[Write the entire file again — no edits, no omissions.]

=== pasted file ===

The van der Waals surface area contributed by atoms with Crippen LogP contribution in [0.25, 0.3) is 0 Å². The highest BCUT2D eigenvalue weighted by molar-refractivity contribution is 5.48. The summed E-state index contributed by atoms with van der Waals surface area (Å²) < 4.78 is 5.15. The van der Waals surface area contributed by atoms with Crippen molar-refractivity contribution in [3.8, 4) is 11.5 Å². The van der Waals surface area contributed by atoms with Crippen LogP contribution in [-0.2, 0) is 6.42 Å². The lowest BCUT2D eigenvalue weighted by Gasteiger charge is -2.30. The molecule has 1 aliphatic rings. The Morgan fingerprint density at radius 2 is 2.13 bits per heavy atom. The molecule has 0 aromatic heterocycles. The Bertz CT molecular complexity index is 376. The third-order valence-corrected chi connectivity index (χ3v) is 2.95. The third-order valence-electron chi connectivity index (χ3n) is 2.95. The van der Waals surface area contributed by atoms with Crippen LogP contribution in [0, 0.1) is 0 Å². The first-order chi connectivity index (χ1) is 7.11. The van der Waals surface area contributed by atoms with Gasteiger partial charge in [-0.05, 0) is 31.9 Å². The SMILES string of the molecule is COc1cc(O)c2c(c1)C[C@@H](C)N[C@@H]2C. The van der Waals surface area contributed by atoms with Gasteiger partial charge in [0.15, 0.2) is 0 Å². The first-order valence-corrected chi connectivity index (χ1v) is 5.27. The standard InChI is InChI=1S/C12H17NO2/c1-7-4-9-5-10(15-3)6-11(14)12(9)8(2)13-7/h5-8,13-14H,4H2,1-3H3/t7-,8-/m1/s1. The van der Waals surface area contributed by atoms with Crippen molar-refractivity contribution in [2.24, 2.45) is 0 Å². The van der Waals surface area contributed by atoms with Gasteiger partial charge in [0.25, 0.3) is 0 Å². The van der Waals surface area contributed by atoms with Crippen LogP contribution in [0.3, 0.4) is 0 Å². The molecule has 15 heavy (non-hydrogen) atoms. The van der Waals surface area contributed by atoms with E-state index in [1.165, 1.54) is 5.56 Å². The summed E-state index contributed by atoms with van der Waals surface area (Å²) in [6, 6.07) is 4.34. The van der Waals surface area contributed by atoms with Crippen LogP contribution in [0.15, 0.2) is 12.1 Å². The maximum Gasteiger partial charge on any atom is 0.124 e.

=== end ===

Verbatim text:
The van der Waals surface area contributed by atoms with Crippen LogP contribution in [0.25, 0.3) is 0 Å². The highest BCUT2D eigenvalue weighted by molar-refractivity contribution is 5.48. The summed E-state index contributed by atoms with van der Waals surface area (Å²) < 4.78 is 5.15. The van der Waals surface area contributed by atoms with Crippen molar-refractivity contribution in [3.8, 4) is 11.5 Å². The van der Waals surface area contributed by atoms with Crippen LogP contribution in [-0.2, 0) is 6.42 Å². The lowest BCUT2D eigenvalue weighted by Gasteiger charge is -2.30. The molecule has 1 aliphatic rings. The Morgan fingerprint density at radius 2 is 2.13 bits per heavy atom. The molecule has 0 aromatic heterocycles. The Bertz CT molecular complexity index is 376. The third-order valence-corrected chi connectivity index (χ3v) is 2.95. The third-order valence-electron chi connectivity index (χ3n) is 2.95. The van der Waals surface area contributed by atoms with Crippen LogP contribution in [0, 0.1) is 0 Å². The first-order chi connectivity index (χ1) is 7.11. The van der Waals surface area contributed by atoms with Gasteiger partial charge in [-0.05, 0) is 31.9 Å². The SMILES string of the molecule is COc1cc(O)c2c(c1)C[C@@H](C)N[C@@H]2C. The van der Waals surface area contributed by atoms with Gasteiger partial charge in [0.15, 0.2) is 0 Å². The first-order valence-corrected chi connectivity index (χ1v) is 5.27. The standard InChI is InChI=1S/C12H17NO2/c1-7-4-9-5-10(15-3)6-11(14)12(9)8(2)13-7/h5-8,13-14H,4H2,1-3H3/t7-,8-/m1/s1. The van der Waals surface area contributed by atoms with Crippen molar-refractivity contribution in [2.24, 2.45) is 0 Å². The van der Waals surface area contributed by atoms with Gasteiger partial charge in [0.25, 0.3) is 0 Å². The van der Waals surface area contributed by atoms with Crippen LogP contribution in [0.3, 0.4) is 0 Å². The molecule has 15 heavy (non-hydrogen) atoms. The van der Waals surface area contributed by atoms with E-state index in [1.165, 1.54) is 5.56 Å². The summed E-state index contributed by atoms with van der Waals surface area (Å²) in [6, 6.07) is 4.34. The van der Waals surface area contributed by atoms with Crippen LogP contribution in [0.15, 0.2) is 12.1 Å². The maximum Gasteiger partial charge on any atom is 0.124 e.